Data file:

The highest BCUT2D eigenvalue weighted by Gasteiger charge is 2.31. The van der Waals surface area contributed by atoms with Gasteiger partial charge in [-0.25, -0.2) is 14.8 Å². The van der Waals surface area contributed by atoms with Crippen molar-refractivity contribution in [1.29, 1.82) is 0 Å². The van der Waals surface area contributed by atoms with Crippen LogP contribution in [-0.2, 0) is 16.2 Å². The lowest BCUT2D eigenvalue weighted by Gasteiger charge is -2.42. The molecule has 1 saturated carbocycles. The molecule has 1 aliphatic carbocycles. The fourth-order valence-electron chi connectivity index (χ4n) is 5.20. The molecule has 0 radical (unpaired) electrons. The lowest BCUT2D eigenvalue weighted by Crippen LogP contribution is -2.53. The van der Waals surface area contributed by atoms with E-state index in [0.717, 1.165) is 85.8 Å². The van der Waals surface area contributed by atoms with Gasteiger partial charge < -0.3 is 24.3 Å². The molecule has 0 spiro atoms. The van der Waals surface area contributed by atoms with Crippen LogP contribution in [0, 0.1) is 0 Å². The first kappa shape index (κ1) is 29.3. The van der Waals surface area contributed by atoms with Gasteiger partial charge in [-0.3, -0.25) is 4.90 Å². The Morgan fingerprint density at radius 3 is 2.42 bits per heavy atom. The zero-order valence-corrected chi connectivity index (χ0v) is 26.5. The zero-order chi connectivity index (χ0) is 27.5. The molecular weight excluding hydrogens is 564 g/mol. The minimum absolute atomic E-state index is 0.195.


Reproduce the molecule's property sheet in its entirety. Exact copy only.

The highest BCUT2D eigenvalue weighted by Gasteiger charge is 2.31. The van der Waals surface area contributed by atoms with Gasteiger partial charge in [-0.25, -0.2) is 14.8 Å². The van der Waals surface area contributed by atoms with Crippen molar-refractivity contribution in [1.29, 1.82) is 0 Å². The van der Waals surface area contributed by atoms with Crippen LogP contribution in [-0.2, 0) is 16.2 Å². The lowest BCUT2D eigenvalue weighted by Gasteiger charge is -2.42. The molecule has 1 saturated carbocycles. The molecule has 1 aliphatic carbocycles. The fourth-order valence-electron chi connectivity index (χ4n) is 5.20. The molecule has 0 radical (unpaired) electrons. The lowest BCUT2D eigenvalue weighted by Crippen LogP contribution is -2.53. The van der Waals surface area contributed by atoms with E-state index in [0.717, 1.165) is 85.8 Å². The van der Waals surface area contributed by atoms with Gasteiger partial charge < -0.3 is 24.3 Å². The molecule has 0 spiro atoms. The van der Waals surface area contributed by atoms with Crippen LogP contribution in [0, 0.1) is 0 Å². The first kappa shape index (κ1) is 29.3. The van der Waals surface area contributed by atoms with Gasteiger partial charge in [-0.3, -0.25) is 4.90 Å². The Morgan fingerprint density at radius 3 is 2.42 bits per heavy atom. The zero-order valence-corrected chi connectivity index (χ0v) is 26.5. The zero-order chi connectivity index (χ0) is 27.5. The molecular weight excluding hydrogens is 564 g/mol. The minimum absolute atomic E-state index is 0.195.